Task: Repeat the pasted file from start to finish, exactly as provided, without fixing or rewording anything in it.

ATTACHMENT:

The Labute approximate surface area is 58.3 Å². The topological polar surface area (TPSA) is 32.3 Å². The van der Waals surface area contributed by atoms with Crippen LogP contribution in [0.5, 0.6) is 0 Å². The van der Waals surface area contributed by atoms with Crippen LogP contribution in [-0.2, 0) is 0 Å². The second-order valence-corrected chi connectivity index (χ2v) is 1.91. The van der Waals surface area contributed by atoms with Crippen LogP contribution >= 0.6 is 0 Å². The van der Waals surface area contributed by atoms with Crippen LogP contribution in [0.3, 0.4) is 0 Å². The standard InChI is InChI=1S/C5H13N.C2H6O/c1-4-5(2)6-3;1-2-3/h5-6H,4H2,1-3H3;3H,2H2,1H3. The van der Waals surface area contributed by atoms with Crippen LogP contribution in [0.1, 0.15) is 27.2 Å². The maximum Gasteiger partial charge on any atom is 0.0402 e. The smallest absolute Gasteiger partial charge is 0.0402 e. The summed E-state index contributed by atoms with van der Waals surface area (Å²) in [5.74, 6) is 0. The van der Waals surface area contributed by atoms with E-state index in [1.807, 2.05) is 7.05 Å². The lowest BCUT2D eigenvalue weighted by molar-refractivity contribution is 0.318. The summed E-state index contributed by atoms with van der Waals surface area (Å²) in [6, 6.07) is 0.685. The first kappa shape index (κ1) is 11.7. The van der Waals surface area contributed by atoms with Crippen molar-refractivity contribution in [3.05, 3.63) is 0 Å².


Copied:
The Labute approximate surface area is 58.3 Å². The topological polar surface area (TPSA) is 32.3 Å². The van der Waals surface area contributed by atoms with Crippen LogP contribution in [0.5, 0.6) is 0 Å². The van der Waals surface area contributed by atoms with Crippen LogP contribution in [-0.2, 0) is 0 Å². The second-order valence-corrected chi connectivity index (χ2v) is 1.91. The van der Waals surface area contributed by atoms with Crippen LogP contribution >= 0.6 is 0 Å². The van der Waals surface area contributed by atoms with Crippen LogP contribution in [0.3, 0.4) is 0 Å². The standard InChI is InChI=1S/C5H13N.C2H6O/c1-4-5(2)6-3;1-2-3/h5-6H,4H2,1-3H3;3H,2H2,1H3. The van der Waals surface area contributed by atoms with Crippen LogP contribution in [0.1, 0.15) is 27.2 Å². The maximum Gasteiger partial charge on any atom is 0.0402 e. The smallest absolute Gasteiger partial charge is 0.0402 e. The summed E-state index contributed by atoms with van der Waals surface area (Å²) in [5.74, 6) is 0. The van der Waals surface area contributed by atoms with E-state index in [1.807, 2.05) is 7.05 Å². The lowest BCUT2D eigenvalue weighted by molar-refractivity contribution is 0.318. The summed E-state index contributed by atoms with van der Waals surface area (Å²) in [6, 6.07) is 0.685. The first kappa shape index (κ1) is 11.7. The van der Waals surface area contributed by atoms with Crippen molar-refractivity contribution in [3.05, 3.63) is 0 Å².